If you can pause between the involuntary heavy breathing produced by the velvety fusion mac and cheese and lip-smacking wings at World Famous House of Mac, you might catch its owner’s fascinating Miami story, which intertwines with Pitbull’s.
Brooklyn-born Derrick Turton came to Miami when he was in his early 20s in an effort to start fresh.
He graduated from the culinary arts program at Robert Morgan Educational Center (then a vocational school) and became a line cook at a chain restaurant, but he hated it so much he almost left the food industry for good.
“I thought I was going to be a ‘Top Chef,’ and I got my first job at Red Lobster,” he says with a smile. “It was either Mother’s Day or Valentine’s Day, and [orders] were coming out of the register [nonstop]. I was just staring at it, and I was like ‘I’m out.’”
Turton became involved in club and record promoting, and landed a job with Miami’s own Luther Campbell. While working for “Uncle Luke,” Turton was introduced to the young rapper Armando Christian Perez – better known today as Pitbull – whom he would manage for 13 years.
Looking back on it now, that experience and the early days are almost surreal to him.
After filming Pitbull’s first music video for “Culo,” the record label overnighted the rough copy of the video to them. However, when they received it, they realized their hotel room in Daytona Beach didn’t have a VHS player.
“I’ll never forget this shit,” Turton says with a laugh. “We went into a Kmart or wherever we went in, put the tape in the main [VCR], and it was playing on all the [TV] screens. We went from nobody knowing who he was in the airport to he has to fly private now.”
As his career in the music industry progressed, Turton worked with artists like A$AP Rocky and Yo Gotti, while developing personal friendships with others like N.O.R.E., and Fat Joe; in the studio and at barbecues, Turton would often find himself cooking. It wasn’t long before his famous clientele began to frequently request it.
For the pescatarians like A$AP Rocky and N.O.R.E., that usually meant dishes like seafood pasta and stuffed lobster tails. When not working with dietary restrictions though, he had the chance to be a bit more creative. During the video shoot for Pitbull’s “Fun” featuring Chris Brown, Turton served pineapple rice bowls on set. The bowl was a hollowed-out pineapple.
It was Houston-based MC Bun B, a connoisseur of Turton’s lobster mac and cheese, who pushed Turton to once again pursue a career in the culinary arts.
“He told me ‘You need to start taking this more seriously. You’ve got a God-given talent,’” Turton says. “‘If you don’t at least try to do this, you’re never going to forgive yourself later on in life.’”
Finally, after the sudden passing of his father in 2013, Turton decided that he couldn’t wait any longer to begin building his legacy. He bought a food truck. Using mac and cheese as a base, Turton began to combine the flavors of his Trinidadian background, like pelau and jerk chicken, with the foods he grew up eating as a kid in Brooklyn.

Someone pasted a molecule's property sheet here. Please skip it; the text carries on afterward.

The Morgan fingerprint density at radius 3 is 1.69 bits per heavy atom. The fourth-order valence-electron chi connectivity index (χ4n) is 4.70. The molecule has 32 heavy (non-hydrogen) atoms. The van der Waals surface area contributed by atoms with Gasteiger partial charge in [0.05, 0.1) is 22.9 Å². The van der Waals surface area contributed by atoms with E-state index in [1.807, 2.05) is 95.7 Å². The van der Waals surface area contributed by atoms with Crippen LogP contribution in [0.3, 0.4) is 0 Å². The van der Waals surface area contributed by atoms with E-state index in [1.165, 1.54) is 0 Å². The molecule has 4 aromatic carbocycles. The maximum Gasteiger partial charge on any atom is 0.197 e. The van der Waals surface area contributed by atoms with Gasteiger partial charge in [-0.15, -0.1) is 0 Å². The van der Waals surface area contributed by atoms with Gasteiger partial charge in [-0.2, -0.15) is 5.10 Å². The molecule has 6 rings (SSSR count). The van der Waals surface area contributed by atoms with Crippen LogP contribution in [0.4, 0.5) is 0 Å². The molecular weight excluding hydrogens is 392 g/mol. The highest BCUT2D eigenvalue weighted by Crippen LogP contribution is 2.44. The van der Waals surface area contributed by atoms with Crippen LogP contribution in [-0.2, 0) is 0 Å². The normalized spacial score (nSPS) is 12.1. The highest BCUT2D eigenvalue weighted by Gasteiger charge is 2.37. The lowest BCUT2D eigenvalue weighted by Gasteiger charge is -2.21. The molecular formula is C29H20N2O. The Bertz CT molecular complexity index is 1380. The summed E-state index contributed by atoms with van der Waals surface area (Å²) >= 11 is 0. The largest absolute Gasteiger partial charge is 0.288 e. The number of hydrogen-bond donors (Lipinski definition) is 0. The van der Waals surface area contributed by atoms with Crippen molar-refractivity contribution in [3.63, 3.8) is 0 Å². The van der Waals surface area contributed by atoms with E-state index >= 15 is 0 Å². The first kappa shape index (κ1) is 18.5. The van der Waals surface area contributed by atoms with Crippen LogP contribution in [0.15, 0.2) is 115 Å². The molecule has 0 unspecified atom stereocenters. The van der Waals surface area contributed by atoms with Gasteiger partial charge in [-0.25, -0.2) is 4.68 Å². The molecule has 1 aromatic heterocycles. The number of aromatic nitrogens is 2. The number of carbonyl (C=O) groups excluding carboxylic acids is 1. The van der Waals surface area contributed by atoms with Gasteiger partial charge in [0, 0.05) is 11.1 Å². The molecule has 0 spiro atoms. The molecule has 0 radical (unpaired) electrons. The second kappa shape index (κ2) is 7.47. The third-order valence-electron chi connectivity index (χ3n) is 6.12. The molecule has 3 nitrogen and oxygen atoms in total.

“I just started to try to infuse things,” he explains. “If they can do this on a pizza, why can’t I do this on a mac? It just felt like the natural thing to do.”
If you can think of a combo, Turton has probably tried some version of it in his mac and cheese. Currently, the menu features jerk chicken, chicken parmesan, philly cheese steak, surf and turf, and pizza mac and cheese – just to name a few. Plus, he’s also got fire wings and other items.
Eventually, World Famous House of Mac took up a permanent residence at the Wynwood Yard. His bright yellow food truck is now a staple, with lines regularly wrapping around the Yard. Sometimes people will interrupt private events just to try to get in and buy some of his mac and cheese.
While dishing out his creations there, Turton began to see potential for an event series that combines all his passions: music, food, and technology.
During his time in the music industry, Turton had become increasingly interested in tech, the effects of which he saw in real time as music promotion transitioned from grassroots strategies to strategies that relied on digital platforms. Just as he had learned about the field through networking and listening to industry leaders, he believed others would be able to do the same.
With Digital Grass and with support from the Knight Foundation, he launched Tech, Beats & Bytes in April 2017, an event that is part networking, part moderated panel, and part happy hour.
Each week, two guests and a panel host discuss their industries, culture, and their own lives. Attendees are given the opportunity to ask questions and interact with other participants. So far, the event has featured guests like songwriter and producer Rico Love, former Florida State Senator Dwight Bullard, and filmmaker Elijah Wells.
“I’m trying to create an environment…where we bring all these worlds together,” Turton says. “We’d also like to do something with the Knight Foundation where we can put some proceeds toward a scholarship or to give back however we can.”
In addition to developing the Tech, Beats & Bytes event series, Turton continues to grow World Famous House of Mac. The restaurant is set to open its first brick-and-mortar location in the coming months, as well as a kiosk in the food court of the MiamiCentral station of the proposed Brightline, set to open in November 2018. He’s also received phone calls about taking the Tech, Beats & Bytes concept to other cities.
“People have told me [about] how they found their purpose. I found my purpose,” says Turton. “I don’t want to be here and just exist. I really want to be the change that I want to see.”